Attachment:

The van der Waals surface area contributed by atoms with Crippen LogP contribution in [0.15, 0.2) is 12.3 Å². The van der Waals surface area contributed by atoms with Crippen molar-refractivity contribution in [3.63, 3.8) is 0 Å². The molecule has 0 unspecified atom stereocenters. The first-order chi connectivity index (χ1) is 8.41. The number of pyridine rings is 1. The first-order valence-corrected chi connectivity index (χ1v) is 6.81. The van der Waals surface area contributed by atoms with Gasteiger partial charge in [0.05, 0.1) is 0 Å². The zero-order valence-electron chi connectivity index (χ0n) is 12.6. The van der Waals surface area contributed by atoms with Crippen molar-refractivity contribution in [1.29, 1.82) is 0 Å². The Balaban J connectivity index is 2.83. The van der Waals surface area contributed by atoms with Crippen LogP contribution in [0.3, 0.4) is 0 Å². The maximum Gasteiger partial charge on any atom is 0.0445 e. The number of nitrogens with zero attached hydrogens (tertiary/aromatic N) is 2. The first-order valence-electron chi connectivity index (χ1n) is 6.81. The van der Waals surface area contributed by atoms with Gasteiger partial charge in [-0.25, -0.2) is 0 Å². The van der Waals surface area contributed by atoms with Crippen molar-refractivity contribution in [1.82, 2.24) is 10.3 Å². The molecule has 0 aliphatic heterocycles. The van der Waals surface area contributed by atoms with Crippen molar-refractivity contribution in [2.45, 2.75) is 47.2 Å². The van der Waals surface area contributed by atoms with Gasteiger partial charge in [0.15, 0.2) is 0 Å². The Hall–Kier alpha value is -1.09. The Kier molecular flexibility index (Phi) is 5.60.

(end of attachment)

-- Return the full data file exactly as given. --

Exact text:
The van der Waals surface area contributed by atoms with Crippen LogP contribution in [0.15, 0.2) is 12.3 Å². The van der Waals surface area contributed by atoms with Crippen molar-refractivity contribution in [3.63, 3.8) is 0 Å². The molecule has 0 unspecified atom stereocenters. The first-order chi connectivity index (χ1) is 8.41. The number of pyridine rings is 1. The first-order valence-corrected chi connectivity index (χ1v) is 6.81. The van der Waals surface area contributed by atoms with Gasteiger partial charge in [0.05, 0.1) is 0 Å². The zero-order valence-electron chi connectivity index (χ0n) is 12.6. The van der Waals surface area contributed by atoms with Crippen molar-refractivity contribution in [1.29, 1.82) is 0 Å². The Balaban J connectivity index is 2.83. The van der Waals surface area contributed by atoms with Crippen LogP contribution in [0.3, 0.4) is 0 Å². The maximum Gasteiger partial charge on any atom is 0.0445 e. The number of nitrogens with zero attached hydrogens (tertiary/aromatic N) is 2. The first-order valence-electron chi connectivity index (χ1n) is 6.81. The van der Waals surface area contributed by atoms with Gasteiger partial charge in [-0.25, -0.2) is 0 Å². The van der Waals surface area contributed by atoms with Crippen molar-refractivity contribution in [1.82, 2.24) is 10.3 Å². The molecule has 0 aliphatic heterocycles. The van der Waals surface area contributed by atoms with Crippen molar-refractivity contribution in [2.45, 2.75) is 47.2 Å². The van der Waals surface area contributed by atoms with Gasteiger partial charge in [0.15, 0.2) is 0 Å². The Hall–Kier alpha value is -1.09. The Kier molecular flexibility index (Phi) is 5.60.